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Interview with Rudolph L. Leibel

Associate Professor and co-director, Rockefeller University Laboratory of Human Behavior and Metabolism
Leibel's laboratory at Rockefeller University is conducting research aimed at developing a better understanding of the relationships among food intake behavior, energy expenditure and the biochemistry of fat tissue in man and experimental animals. In the course of researching "Gaining on Fat" for the August 1996 issue of Scientific American, staff writer W. Wayt Gibbs spoke at length with Liebel. Below is a transcript of their conversation.

SA: Recent research by you and others seems to lend support to the theory that we are born with some genetically programmed body weight, the so-called set point. Could you summarize the evidence that this is so?

RL: The reason for believing that there is a set point to human body weight is based on some animal experiments, some epidemiology and some clinical medical observations. The animal observations were made in the 1940s and 1950s by an experimental physiologist who manipulated the brains of rodents and some higher mammals with electrolytic and knife lesions, showing that there are areas of the brain that have very powerful effects on appetite and weight regulation in animals. These are the famous experiments of Hetherington and Branson.

What they came up with is a somewhat simplified model in which there are two centers in the hypothalamus at the base of the brain: one for satiety called the ventromedial hypothalamic region (VMH) and the other a hunger region which is lateral of that, called the lateral hypothalamus. [They created] lesions with knives, electrolytic techniques or chemical techniques that actually ablated the neurons in these regions. They showed that when you knocked out the VMH, the animals became hyperphagic [i.e., ate uncontrollably] and gained weight. Then people realized after doing those experiments that what was really being regulated was not appetite so much as body weight. If you took a VMH-lesioned animal that was already at its maximum body weight and then fasted it so that it lost weight, it actually would eat its way back to its starting weight. So it was not as if you had permanently altered food intake, because the animal at this new weight plateau wasn't eating at the rate that it was when it gained. It was eating at a rate consistent with maintenance of its higher body weight. As they refined these experiments they could show that if you knock out part of the VMH, you get part of the way to maximum obesity-you see a dose-dependent response to the hypothalamic injury.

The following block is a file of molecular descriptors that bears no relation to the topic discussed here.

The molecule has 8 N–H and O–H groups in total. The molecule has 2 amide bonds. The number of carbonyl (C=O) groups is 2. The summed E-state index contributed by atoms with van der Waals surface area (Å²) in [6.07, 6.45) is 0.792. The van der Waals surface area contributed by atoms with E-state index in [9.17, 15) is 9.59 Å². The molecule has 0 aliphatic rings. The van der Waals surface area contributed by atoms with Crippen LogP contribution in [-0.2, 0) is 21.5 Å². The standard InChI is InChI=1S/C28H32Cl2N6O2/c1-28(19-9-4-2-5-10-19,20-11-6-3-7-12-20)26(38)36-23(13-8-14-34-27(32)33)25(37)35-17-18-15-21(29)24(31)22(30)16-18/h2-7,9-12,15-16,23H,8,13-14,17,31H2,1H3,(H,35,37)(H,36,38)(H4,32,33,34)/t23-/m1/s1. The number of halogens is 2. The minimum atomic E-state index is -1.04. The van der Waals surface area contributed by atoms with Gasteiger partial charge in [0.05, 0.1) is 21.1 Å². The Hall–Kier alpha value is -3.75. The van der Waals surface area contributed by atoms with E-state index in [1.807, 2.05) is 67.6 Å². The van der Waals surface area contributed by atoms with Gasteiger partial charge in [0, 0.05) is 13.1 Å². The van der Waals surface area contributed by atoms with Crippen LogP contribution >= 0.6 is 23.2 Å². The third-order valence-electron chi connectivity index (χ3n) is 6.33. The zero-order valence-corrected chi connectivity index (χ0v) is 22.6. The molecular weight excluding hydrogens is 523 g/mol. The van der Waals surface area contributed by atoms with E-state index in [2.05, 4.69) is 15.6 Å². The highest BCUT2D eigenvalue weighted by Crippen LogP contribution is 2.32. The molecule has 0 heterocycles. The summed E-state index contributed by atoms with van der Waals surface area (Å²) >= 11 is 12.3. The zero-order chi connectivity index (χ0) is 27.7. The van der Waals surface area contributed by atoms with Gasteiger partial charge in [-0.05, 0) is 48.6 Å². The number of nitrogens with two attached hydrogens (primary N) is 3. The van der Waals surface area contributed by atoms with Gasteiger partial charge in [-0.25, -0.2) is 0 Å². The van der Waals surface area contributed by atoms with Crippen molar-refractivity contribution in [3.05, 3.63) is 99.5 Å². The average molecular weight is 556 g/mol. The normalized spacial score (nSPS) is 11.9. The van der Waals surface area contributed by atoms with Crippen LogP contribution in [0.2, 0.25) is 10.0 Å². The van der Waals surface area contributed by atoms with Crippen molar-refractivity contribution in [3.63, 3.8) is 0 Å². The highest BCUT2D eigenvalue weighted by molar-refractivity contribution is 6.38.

Once the animals reached whatever weight plateau they were going to achieve, they would then defend that in a metabolic and behavioral sense precisely the same way as an animal that had never had [a VMH injury]. So this is where the idea of set point originated, and there are a number of experimental physiologists who established the notion that what these centers are doing is not regulating appetite per se but rather trying to keep the animal at a certain level of body fatness. The food intake obviously had to occur in order to let the animal raise its body fatness-the animal cannot do photosynthesis or something. But that behavior is in service of a more primordial biological variable, which is body fatness.

That has interesting implications. It was pointed out at the time that appetite, which up until then had been regarded as a purely behavioral phenotype, is really a phenotype that is in service of some more proximal regulatory process: in this case, the regulation of body fat content. If you think about it, that is something of a sea change in the way that appetite and food intake is looked at. There is a fork there in the historical road. One group now pursues the physiological and metabolic aspects of food intake. And right at the same time the psychoanalytic school starts looking at this as somehow being a behavior in the older model that says behavior is isolated from the soma-a sort of Cartesian dichotomy that they want to set up.

I think Hetherington and Branson in one very important way pointed the biology of food intake and energy expenditure into the area of metabolism and physiology and away from the effort to separate the mind from the body. That is very important in terms of the [intellectual] history of this field.

With that as a backdrop, now you have a series of very interesting epidemiological observations that look at body weight in humans over long periods of time, as in the Framingham study (which was not done primarily to study body fat but rather to look at cardiovascular risk factors), and found that over 30 years-say between 25 and 55 years of age-actual weight gain on average is about 20 pounds. Some people have looked at that and said, 'gee, that's a lot of weight.' But if you figure that the average adult ingests 900,000 to 1 million calories a year, and you calculate what the energy cost of that additional 20 pounds is-in other words the enthalpy of the molecules stored in the body-you actually come up with a calculation that shows that the error, that is the positive balance, over that 30 year period is about tenth of a percent. [The actual figure is about 0.3 percent-Ed.] In other words, one-tenth of one percent of the calories ingested are in fact being stored. But 99.9 percent are being expended.

That degree of control or balance is extraordinary if you think about it that way. The real question is not 'how much weight do you gain?' but 'what is the denominator of energy intake over which that weight gain occurs?' So when you think about it that way, you come to the conclusion that there might very well be some sort of regulatory mechanism that, as indicated by those animal experiments, might also be regulating body weight or body fat content in humans.

Then there is a medical observation that under certain circumstances-either when neurosurgeons operate on certain parts of the brain or [brain] injuries that occur as a result of various sorts of trauma-you actually can find in humans homologs of these injuries that are produced experimentally in rodents. For example, you can damage the ventromedial hypothalamus in humans-inadvertently, of course-during surgery for certain types of tumors, and what you get is a hyperphagic, very obese human who will then maintain that higher body weight in pretty much the same way that an injured rodent will.